As far as we know, there are four fundamental forces that hold our Universe together - gravity, electromagnetism, and the strong and weak nuclear forces.
But, in April last year, physicists in Hungary saw evidence of a possible fifth force of nature, one that could potentially explain some of the lingering mysteries in our Universe, such as dark matter.
Now an independent team of researchers has re-analysed the results, confirming that the anomaly seen in the data last year really could be a whole new fundamental force.
This idea is still a long way off being confirmed - as we learnt from CERN's latest announcement, sometimes promising blips in the data end up disappearing with further testing - but the study suggests that this possible new force-carrying particle is definitely worth following up on.
"If true, it's revolutionary," said lead researcher Jonathan Feng from the University of California, Irvine. "If confirmed by further experiments, this discovery of a possible fifth force would completely change our understanding of the Universe, with consequences for the unification of forces and dark matter."
So, a quick back story here: the strange result in question was first seen last year, when a team from the Hungarian Academy of Science fired high-energy beams of protons at lithium-7, and in the fall-out spotted the energy signature of a new super-light subatomic particle.
This new subatomic particle, they concluded, was a type of boson that was only 30 times heavier than an electron, and wasn't predicted by the Standard Model of particle physics - the best set of equations we have for understanding the Universe.
According to the Standard Model, each of the four fundamental forces has a corresponding boson - the strong force is carried by 'gluons'; the electromagnetic force is carried by particles of light, or photons; and the W and Z bosons are responsible for weak force.
We haven't yet discovered gravity's boson (that's just one of the gaps in the Standard Model, which also doesn't explain dark matter) but it's predicted to be something called the graviton.
The Hungarian team initially suggested that maybe their blip had been some kind of dark photon - a hypothetical particle responsible for carrying dark matter - but since their initial publication, international researchers have taken their data and run with it.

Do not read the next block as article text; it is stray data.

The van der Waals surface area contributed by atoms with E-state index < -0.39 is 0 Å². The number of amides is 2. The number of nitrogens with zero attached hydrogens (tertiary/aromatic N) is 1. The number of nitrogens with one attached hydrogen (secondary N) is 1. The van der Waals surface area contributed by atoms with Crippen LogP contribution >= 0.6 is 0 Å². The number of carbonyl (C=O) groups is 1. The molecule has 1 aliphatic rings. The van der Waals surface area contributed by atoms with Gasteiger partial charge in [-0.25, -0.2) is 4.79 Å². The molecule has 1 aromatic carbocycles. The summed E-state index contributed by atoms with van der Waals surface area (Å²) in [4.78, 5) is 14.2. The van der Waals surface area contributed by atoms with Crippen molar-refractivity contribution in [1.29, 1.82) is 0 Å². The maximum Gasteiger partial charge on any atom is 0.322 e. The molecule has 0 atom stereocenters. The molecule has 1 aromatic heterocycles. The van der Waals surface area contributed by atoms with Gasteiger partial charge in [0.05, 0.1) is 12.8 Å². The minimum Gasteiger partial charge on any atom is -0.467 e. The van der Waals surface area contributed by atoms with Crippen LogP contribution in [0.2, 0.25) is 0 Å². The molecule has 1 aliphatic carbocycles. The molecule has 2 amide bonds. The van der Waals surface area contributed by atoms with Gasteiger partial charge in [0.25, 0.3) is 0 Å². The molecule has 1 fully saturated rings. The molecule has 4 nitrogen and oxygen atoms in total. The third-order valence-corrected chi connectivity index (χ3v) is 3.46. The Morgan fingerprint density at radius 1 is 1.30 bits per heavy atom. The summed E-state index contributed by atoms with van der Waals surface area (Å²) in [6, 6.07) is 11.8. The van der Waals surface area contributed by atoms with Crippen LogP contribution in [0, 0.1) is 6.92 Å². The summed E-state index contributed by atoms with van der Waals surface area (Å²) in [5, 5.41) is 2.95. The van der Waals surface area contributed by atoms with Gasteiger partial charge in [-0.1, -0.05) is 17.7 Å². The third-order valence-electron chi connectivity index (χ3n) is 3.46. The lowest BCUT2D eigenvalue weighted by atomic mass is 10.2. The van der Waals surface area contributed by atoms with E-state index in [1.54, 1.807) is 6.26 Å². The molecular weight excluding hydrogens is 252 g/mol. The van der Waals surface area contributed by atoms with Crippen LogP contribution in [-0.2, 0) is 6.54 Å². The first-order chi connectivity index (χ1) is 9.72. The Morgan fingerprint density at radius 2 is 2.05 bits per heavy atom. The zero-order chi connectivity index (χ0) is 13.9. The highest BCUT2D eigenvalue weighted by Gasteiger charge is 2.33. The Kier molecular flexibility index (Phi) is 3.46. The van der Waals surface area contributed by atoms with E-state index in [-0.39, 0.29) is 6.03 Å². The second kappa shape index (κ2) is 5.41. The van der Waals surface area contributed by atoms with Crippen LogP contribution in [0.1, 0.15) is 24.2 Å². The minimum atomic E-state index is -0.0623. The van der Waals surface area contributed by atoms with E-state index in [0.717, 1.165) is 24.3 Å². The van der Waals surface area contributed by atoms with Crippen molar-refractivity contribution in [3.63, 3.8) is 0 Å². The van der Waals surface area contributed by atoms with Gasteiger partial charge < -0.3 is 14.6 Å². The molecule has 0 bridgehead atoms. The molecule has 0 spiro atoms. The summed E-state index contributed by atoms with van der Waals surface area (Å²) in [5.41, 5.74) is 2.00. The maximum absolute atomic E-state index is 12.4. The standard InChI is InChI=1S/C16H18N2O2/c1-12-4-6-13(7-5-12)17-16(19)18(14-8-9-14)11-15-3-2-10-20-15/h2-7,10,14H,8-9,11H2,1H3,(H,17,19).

"The experimentalists weren't able to claim that it was a new force," said Feng. "They simply saw an excess of events that indicated a new particle, but it was not clear to them whether it was a matter particle or a force-carrying particle."
To clear this up, Feng and his colleagues studied the original data, as well as other experiments in this area, and found theoretical evidence to strongly suggest that the blip in the data wasn't a matter-carrying particle or a dark photon.
Instead, their calculations suggested that it could be the boson for the fifth force of nature - a force that's been predicted to account for dark matter and many other mysterious things in the Universe.
What's strange about this hypothetical boson, which they call the protophobic X boson, is that it only interacts with electrons and neutrons, and at an extremely limited range, making it very hard to detect.
"There's no other boson that we've observed that has this same characteristic," said one of the researchers, Timothy Tait. "Sometimes we also just call it the 'X boson', where 'X' means unknown."
The team first floated this idea in May, uploading their analysis onto pre-print site arXiv.org, but it's now also been peer-reviewed and published in the journal Physical Review Letters.
They've since conducted a follow-up analysis since then, uploaded to arXiv last week, which amplifies their original conclusion.
So what we have now is a strange blip that can't be explained by the Standard Model, and theoretical calculations to suggest that this blip would work as the carrier of the fifth force of nature.
But unfortunately, what we don't have are further experimental confirmations - something that researchers around the world are rushing to produce, and expect to be ready within a year.
"Because the new particle is so light, there are many experimental groups working in small labs around the world that can follow up the initial claims, now that they know where to look," said Feng.
So what would it mean if this fifth force was verified? We're still a long way off that, but Feng suggests it could potentially be joined to the electromagnetic and strong and weak nuclear forces to manifest some kind of 'super fundamental force' - one that might interact with a dark sector with its own matter and forces.
"It's possible that these two sectors talk to each other and interact with one another through somewhat veiled but fundamental interactions," he said.
"This dark sector force may manifest itself as this protophobic force we're seeing as a result of the Hungarian experiment. In a broader sense, it fits in with our original research to understand the nature of dark matter."
(Yes, that really does sound a whole lot like the dark and light side of the Force in Star Wars.)
It's cool to contemplate, but until we have more experimental results, there's not much we can do but wait. Most of us are still smarting from the loss of the diphoton energy excess that never was, so it's too soon to commit to a hypothetical new physics-breaking discovery just yet.
But it sure is an interesting hypothesis that we'll be following closely… Watch this space.